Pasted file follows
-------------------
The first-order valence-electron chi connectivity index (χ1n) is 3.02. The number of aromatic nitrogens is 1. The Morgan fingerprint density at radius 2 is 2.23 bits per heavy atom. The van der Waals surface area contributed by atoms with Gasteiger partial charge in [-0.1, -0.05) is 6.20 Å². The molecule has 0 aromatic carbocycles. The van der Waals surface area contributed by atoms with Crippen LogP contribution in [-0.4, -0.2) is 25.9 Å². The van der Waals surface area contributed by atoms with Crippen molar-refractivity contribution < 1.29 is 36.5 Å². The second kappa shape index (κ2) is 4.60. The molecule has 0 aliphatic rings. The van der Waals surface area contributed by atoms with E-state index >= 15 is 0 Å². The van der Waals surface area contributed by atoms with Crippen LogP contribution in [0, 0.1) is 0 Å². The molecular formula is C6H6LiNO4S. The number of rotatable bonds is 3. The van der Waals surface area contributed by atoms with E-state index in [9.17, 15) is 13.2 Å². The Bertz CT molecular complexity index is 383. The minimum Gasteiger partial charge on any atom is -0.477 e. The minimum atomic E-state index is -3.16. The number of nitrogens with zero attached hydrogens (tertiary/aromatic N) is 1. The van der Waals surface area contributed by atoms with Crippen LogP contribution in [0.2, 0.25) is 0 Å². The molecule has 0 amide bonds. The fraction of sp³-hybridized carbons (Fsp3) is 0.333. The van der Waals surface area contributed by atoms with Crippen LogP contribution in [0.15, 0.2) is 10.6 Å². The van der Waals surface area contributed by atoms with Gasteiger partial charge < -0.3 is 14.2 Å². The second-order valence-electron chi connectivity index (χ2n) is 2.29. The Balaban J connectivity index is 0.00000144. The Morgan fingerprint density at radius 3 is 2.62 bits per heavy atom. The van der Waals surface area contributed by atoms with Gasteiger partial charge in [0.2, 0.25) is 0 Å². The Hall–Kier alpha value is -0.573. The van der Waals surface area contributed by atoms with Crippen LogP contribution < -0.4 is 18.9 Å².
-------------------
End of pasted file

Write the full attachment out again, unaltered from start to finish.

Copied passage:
The first-order valence-electron chi connectivity index (χ1n) is 3.02. The number of aromatic nitrogens is 1. The Morgan fingerprint density at radius 2 is 2.23 bits per heavy atom. The van der Waals surface area contributed by atoms with Gasteiger partial charge in [-0.1, -0.05) is 6.20 Å². The molecule has 0 aromatic carbocycles. The van der Waals surface area contributed by atoms with Crippen LogP contribution in [-0.4, -0.2) is 25.9 Å². The van der Waals surface area contributed by atoms with Crippen molar-refractivity contribution < 1.29 is 36.5 Å². The second kappa shape index (κ2) is 4.60. The molecule has 0 aliphatic rings. The van der Waals surface area contributed by atoms with E-state index >= 15 is 0 Å². The van der Waals surface area contributed by atoms with Crippen LogP contribution in [0, 0.1) is 0 Å². The molecular formula is C6H6LiNO4S. The number of rotatable bonds is 3. The van der Waals surface area contributed by atoms with E-state index in [9.17, 15) is 13.2 Å². The Bertz CT molecular complexity index is 383. The minimum Gasteiger partial charge on any atom is -0.477 e. The minimum atomic E-state index is -3.16. The number of nitrogens with zero attached hydrogens (tertiary/aromatic N) is 1. The van der Waals surface area contributed by atoms with Crippen LogP contribution in [0.2, 0.25) is 0 Å². The molecule has 0 amide bonds. The fraction of sp³-hybridized carbons (Fsp3) is 0.333. The van der Waals surface area contributed by atoms with Crippen LogP contribution in [0.15, 0.2) is 10.6 Å². The van der Waals surface area contributed by atoms with Gasteiger partial charge < -0.3 is 14.2 Å². The second-order valence-electron chi connectivity index (χ2n) is 2.29. The Balaban J connectivity index is 0.00000144. The Morgan fingerprint density at radius 3 is 2.62 bits per heavy atom. The van der Waals surface area contributed by atoms with Gasteiger partial charge in [0.2, 0.25) is 0 Å². The Hall–Kier alpha value is -0.573. The van der Waals surface area contributed by atoms with Crippen LogP contribution < -0.4 is 18.9 Å².